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The poor suburbs!

For generations, Hollywood and the "snobocracy" have portrayed North American suburbia as so much mass-produced alienation and white-bread conformism. A newer fable, reinforced by lurid news reports in the media, has it that whole swatches of suburbia are infested by violent gangs. Though these visions are obviously at odds with one another, they have nevertheless combined to give rise to a popular notion of suburbia as toxic and inhuman.

Seen against this background of long-standing prejudice, the exhibition entitled "Fringe Benefits: Cosmopolitan Dynamics of a Multicultural City," opening at the Design Exchange next Wednesday, promises to be a myth-buster.

This show will use photography, video, maps and art to argue that the burgeoning towns and neighbourhoods around downtown Toronto are bustling with cultural and social vitality. Millions of new immigrants are reshaping suburbia to suit themselves, with results that are surprising and often inspiring.

Fringe Benefits is the handiwork of Toronto architect and urban designer Ian Chodikoff, who is also editor of Canadian Architect magazine. (Full disclosure: I am an occasional contributor to Mr. Chodikoff's publication.) Last week, I spoke with the curator about his project, how it began and what he discovered.

"It started in 2001, when I decided to go back to school to study urban design at Harvard," Mr. Chodikoff said. "A couple of teachers there really sparked my interest in how all the social activities in our urban environment link up into making progressive cities. Back home, I started to see peculiar things and mutations happening in our own cities. The suburbs in the Greater Toronto Area allow ethnic and cultural groups with links all over the world to manifest their ways of doing business, of living, or recreating, of socializing - things that I had not been aware of."

Following his curiosity into Toronto's suburban settlements, Mr. Chodikoff found new immigrants using the previously orphaned lawns around apartment blocks for picnicking, families gathering by day and by night in ravines long derelict, people creating an active street life in high-rise neighbourhoods widely believed to be dangerous and forbidding.

"I went wow! Something is going on here. Then you start digging deeper, and you discover this Sri Lankan draftsman in Scarborough, designing the first Tamil mall in North America. Ostensibly, it's a strip mall. It's not going to win a Governor-General's award for architecture. But his dream is to create a night market in Scarborough, where families can gather, bringing their parents and grandparents to eat food and have a nice time. All of a sudden, you're introducing something very meaningful into the great indigestible landscape of the suburbs."

But the novel uses of public space by immigrants, Mr. Chodikoff found, are still little understood by official planners.

"No municipality is really addressing the issue of inclusionary planning. Urban planning does not explicitly identify issues of diversity, and how families and groups socialize and do business in a contemporary city. That needs to be addressed, so you can leverage the social capital that exists in the Toronto area, and have new, recombinant urban forms."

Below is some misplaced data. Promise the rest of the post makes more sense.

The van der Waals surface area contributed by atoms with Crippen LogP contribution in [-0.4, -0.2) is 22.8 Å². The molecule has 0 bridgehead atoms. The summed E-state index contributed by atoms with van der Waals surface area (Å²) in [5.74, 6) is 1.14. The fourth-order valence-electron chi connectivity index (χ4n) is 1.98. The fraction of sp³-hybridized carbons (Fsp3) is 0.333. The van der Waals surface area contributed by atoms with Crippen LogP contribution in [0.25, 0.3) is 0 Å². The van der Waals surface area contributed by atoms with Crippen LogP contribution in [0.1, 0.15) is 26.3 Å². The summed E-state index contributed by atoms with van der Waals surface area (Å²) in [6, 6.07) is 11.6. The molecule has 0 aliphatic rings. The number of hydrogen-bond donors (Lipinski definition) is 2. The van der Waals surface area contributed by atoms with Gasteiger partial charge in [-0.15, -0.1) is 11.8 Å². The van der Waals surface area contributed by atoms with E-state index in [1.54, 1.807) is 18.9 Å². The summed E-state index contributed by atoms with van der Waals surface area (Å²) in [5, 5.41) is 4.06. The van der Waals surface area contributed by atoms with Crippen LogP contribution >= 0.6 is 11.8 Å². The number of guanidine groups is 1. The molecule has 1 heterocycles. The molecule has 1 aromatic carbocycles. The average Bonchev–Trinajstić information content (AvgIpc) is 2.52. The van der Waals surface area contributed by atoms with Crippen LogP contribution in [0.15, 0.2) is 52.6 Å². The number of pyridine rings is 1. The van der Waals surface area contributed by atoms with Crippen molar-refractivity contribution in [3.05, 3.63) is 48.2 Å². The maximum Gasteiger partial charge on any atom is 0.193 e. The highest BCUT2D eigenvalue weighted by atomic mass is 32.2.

We Torontonians like to think of ourselves as liberal and easygoing when it comes to our complicated ethnic makeup. But complacent tolerance is not good enough.

"Whereas we're used to celebrating our diversity with banners and food festivals at Harbourfront, we need to be more aggressive about using the skills and ideas of people moving to our region, in order to develop new forms of growth," Mr. Chodikoff said.

"When you're designing a community centre in Markham [a town with a large, vivid Chinese population] you're designing with feng shui principles, and including multilingual computer terminals. The architecture should be safe, well-lit, modern, but it should also function in a very contemporary way that incorporates the social dimensions of multicultural society."

While Fringe Benefits will highlight new forms of life emerging in suburbia, it also aims to transfigure the way design and planning professionals look at the future of suburban development. Toronto's Little India and Chinatown, wonderful as they surely are, represent models of immigrant settlement from the past, Mr. Chodikoff believes. Nor is assimilation of immigrants to conventional paradigms of Canadian society a goal worth pursuing. What's needed now, this show asserts, are a quickened appreciation of the new social fabric of the suburbs and an overturning of outworn architectural and planning pieties.

The exhibition should not be an occasion for congratulating ourselves on our prolific multiculturalism. It's about looking behind appearances into the heart of the new city being born all around us.

"The point of Fringe Benefits is not to say, 'Wow! Isn't this cool!' " Mr. Chodikoff said. "When we see 50 signs in Farsi on a Yonge Street strip mall, there are 50 businesses in what we view, 50 groups of people, a community existing around the mall that is globally connected and strong enough to feel both Canadian and Iranian. It's a wake-up call."

Fringe Benefits: Cosmopolitan Dynamics of a Multicultural City will run from July 9 to Sept. 23 at the Design Exchange, 234 Bay St. Admission is free.

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